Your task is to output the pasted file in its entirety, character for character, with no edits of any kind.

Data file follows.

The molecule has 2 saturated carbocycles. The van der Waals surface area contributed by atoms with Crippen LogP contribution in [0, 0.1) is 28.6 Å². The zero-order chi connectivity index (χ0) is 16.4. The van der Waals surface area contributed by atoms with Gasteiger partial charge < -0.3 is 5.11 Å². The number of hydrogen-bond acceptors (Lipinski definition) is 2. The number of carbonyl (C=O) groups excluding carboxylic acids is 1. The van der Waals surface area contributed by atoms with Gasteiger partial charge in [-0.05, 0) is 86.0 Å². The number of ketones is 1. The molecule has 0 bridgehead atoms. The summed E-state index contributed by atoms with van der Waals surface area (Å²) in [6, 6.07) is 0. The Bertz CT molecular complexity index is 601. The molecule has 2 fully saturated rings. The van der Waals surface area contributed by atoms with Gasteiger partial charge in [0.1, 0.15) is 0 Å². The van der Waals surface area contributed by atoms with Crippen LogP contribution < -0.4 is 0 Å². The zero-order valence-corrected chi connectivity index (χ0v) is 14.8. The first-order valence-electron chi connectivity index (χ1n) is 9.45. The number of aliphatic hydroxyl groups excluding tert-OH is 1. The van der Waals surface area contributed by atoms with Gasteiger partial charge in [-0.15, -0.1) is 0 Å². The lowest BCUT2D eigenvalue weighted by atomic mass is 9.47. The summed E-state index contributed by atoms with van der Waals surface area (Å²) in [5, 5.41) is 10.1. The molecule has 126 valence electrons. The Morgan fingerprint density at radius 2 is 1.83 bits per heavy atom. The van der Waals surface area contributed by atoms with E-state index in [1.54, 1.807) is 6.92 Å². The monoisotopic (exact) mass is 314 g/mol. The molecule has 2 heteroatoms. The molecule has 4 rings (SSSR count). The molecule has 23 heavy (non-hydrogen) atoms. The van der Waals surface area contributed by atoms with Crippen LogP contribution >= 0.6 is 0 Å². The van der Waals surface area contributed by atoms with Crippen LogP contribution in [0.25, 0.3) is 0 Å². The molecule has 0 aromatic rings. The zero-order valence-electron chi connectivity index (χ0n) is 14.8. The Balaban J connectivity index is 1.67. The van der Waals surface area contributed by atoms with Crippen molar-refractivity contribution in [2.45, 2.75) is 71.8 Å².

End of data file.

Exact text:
The molecule has 2 saturated carbocycles. The van der Waals surface area contributed by atoms with Crippen LogP contribution in [0, 0.1) is 28.6 Å². The zero-order chi connectivity index (χ0) is 16.4. The van der Waals surface area contributed by atoms with Gasteiger partial charge < -0.3 is 5.11 Å². The number of hydrogen-bond acceptors (Lipinski definition) is 2. The number of carbonyl (C=O) groups excluding carboxylic acids is 1. The van der Waals surface area contributed by atoms with Gasteiger partial charge in [-0.05, 0) is 86.0 Å². The number of ketones is 1. The molecule has 0 bridgehead atoms. The summed E-state index contributed by atoms with van der Waals surface area (Å²) in [6, 6.07) is 0. The Bertz CT molecular complexity index is 601. The molecule has 2 fully saturated rings. The van der Waals surface area contributed by atoms with Gasteiger partial charge in [0.1, 0.15) is 0 Å². The van der Waals surface area contributed by atoms with Crippen LogP contribution < -0.4 is 0 Å². The zero-order valence-corrected chi connectivity index (χ0v) is 14.8. The first-order valence-electron chi connectivity index (χ1n) is 9.45. The number of aliphatic hydroxyl groups excluding tert-OH is 1. The van der Waals surface area contributed by atoms with Gasteiger partial charge in [-0.15, -0.1) is 0 Å². The lowest BCUT2D eigenvalue weighted by atomic mass is 9.47. The summed E-state index contributed by atoms with van der Waals surface area (Å²) in [5, 5.41) is 10.1. The molecule has 126 valence electrons. The Morgan fingerprint density at radius 2 is 1.83 bits per heavy atom. The van der Waals surface area contributed by atoms with E-state index in [1.54, 1.807) is 6.92 Å². The monoisotopic (exact) mass is 314 g/mol. The molecule has 2 heteroatoms. The molecule has 4 rings (SSSR count). The molecule has 23 heavy (non-hydrogen) atoms. The van der Waals surface area contributed by atoms with Crippen LogP contribution >= 0.6 is 0 Å². The van der Waals surface area contributed by atoms with Crippen LogP contribution in [0.25, 0.3) is 0 Å². The molecule has 0 aromatic rings. The zero-order valence-electron chi connectivity index (χ0n) is 14.8. The Balaban J connectivity index is 1.67. The van der Waals surface area contributed by atoms with Crippen molar-refractivity contribution in [2.45, 2.75) is 71.8 Å².